You are correct, of course, about the extravagent expenditure for gifts, and engagement rings, let alone the thousands of dollars spent on weddings. I bought my wife a very small diamond engagement ring and the wedding band was a very narrow gold one. We like simple things. Our wedding was fairly small in our church, with the reception of cake and fruit bowls in the church basement. I have played the bagpipes at almost 40 weddings and vitually all of them, especially those with large receptions, total thousands of dollars. (Our photos were the most expensive part of our wedding!) I see young couples going into huge debts to put a monster stone on a ring and then have a ceremony which rivals a queen’s which put their parents in debt!

    My son was given my late mother-in-law’s ring to have the stone reset in and engagement ring, and it isn’t much bigger than my wife’s. I’ll stick to simple gifts, modest rings and genuine love, not purchased devotion!

  2. 2 Bob Cormack February 15, 2010 at 6:59 am

    Drew, you’re making too big a thing about this. I have also been married 33 years and I always get something for my wife (I have forgotten a couple of times!). One can honor the spirit of the day and simply ignore the commercial excess. I don’t begrudge the retailers trying to keep afloat, either — whether or not I respond to their somewhat desperate advertisements. Been there myself.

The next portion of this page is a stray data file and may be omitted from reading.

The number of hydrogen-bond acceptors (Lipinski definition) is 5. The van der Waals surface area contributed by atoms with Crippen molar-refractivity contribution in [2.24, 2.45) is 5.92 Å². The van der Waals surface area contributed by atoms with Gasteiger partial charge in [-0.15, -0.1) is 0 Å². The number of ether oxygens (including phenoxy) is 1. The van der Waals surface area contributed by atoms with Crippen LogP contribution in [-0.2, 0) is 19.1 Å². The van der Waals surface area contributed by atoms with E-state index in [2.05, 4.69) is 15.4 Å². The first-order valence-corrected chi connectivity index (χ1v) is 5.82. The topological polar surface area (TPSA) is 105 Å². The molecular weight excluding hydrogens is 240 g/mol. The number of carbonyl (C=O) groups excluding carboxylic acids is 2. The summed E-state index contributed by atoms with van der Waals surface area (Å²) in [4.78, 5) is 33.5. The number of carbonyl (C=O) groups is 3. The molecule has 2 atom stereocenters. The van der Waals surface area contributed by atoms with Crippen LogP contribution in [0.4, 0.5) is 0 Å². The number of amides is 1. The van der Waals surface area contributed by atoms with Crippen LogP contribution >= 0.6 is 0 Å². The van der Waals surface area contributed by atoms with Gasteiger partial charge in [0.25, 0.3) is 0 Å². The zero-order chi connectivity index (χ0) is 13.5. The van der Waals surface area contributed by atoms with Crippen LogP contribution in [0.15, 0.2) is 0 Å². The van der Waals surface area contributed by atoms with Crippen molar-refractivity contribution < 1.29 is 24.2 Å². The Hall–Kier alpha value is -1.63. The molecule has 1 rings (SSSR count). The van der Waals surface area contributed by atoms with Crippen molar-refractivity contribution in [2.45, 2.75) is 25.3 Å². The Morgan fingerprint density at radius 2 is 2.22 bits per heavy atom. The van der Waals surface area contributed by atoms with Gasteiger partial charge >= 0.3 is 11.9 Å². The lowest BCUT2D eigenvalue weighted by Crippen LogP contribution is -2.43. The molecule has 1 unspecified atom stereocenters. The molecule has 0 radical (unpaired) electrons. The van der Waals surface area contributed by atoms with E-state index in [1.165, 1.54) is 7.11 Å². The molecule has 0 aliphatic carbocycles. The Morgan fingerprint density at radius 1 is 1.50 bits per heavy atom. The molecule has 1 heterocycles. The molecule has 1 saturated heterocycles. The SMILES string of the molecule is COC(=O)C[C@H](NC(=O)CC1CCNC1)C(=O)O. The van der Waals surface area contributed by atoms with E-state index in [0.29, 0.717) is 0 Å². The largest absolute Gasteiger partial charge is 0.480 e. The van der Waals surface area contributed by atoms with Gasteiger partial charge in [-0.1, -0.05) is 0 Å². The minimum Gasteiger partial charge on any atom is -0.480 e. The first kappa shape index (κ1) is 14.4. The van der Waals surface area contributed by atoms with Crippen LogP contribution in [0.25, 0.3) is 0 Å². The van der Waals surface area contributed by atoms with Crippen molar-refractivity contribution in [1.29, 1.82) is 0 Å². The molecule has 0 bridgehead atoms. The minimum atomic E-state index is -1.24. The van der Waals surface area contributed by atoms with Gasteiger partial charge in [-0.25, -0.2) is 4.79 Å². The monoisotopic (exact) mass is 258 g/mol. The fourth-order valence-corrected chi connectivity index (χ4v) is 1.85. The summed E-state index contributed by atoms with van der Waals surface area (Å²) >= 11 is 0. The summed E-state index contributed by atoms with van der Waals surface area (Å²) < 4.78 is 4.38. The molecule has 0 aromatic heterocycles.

The key is to let your partner know how you feel about them periodically. Valentine’s Day can just serve as a convenient reminder amid the press of day to day existence — don’t let it get to you so much. Letting her know you will honor your vows is vastly more important than any gift.

    About wedding expenses (a more serious problem than Valentine’s Day by far): My wife and I were married at the site of an old hotel in the mountains and had our reception at a 100 year old stage stop (log building) — we didn’t spend much, but had a lot of fun and have many memories. Our daughter organized her own wedding, thinking she and her fiancee would have to pay for it. We paid for it at the last minute — she spent our money, but like she would have spent her own. It worked out nicely.

  3. 3 Wintery Knight February 16, 2010 at 6:11 pm

    Great post! I could not agree with you more on the wedding rings, but have you considered the cost of weddings? That seems to me to be a very wasteful exercise in narcissism. Think of what the couple could do with that money instead!

  4. 4 Ilíon March 29, 2010 at 10:43 pm

    The woman I had once asked to marry me simply would not understand why I refused to “honor” V-Day.

    After two years with no answer, I decided that her answer might as well be “No,” so I broke off our romance (such as it was). We remained friends (until she married someone), which was good.

    A couple of years later (and after a short courtship), she married a man who did all the commercially-dictated “romantic” stuff. But, sadly (or amusingly), six months into the marriage, he began to treat her like a roommate … even presenting her with a bill for room and board (and this after she’d paid for a major addition to his house).

    The reason I know how her so-called marriage turned out is that she visited me once after the divorce. I’ve not seen or heard from her since (and, to this day, I’m mystified as to *why* she stopped by).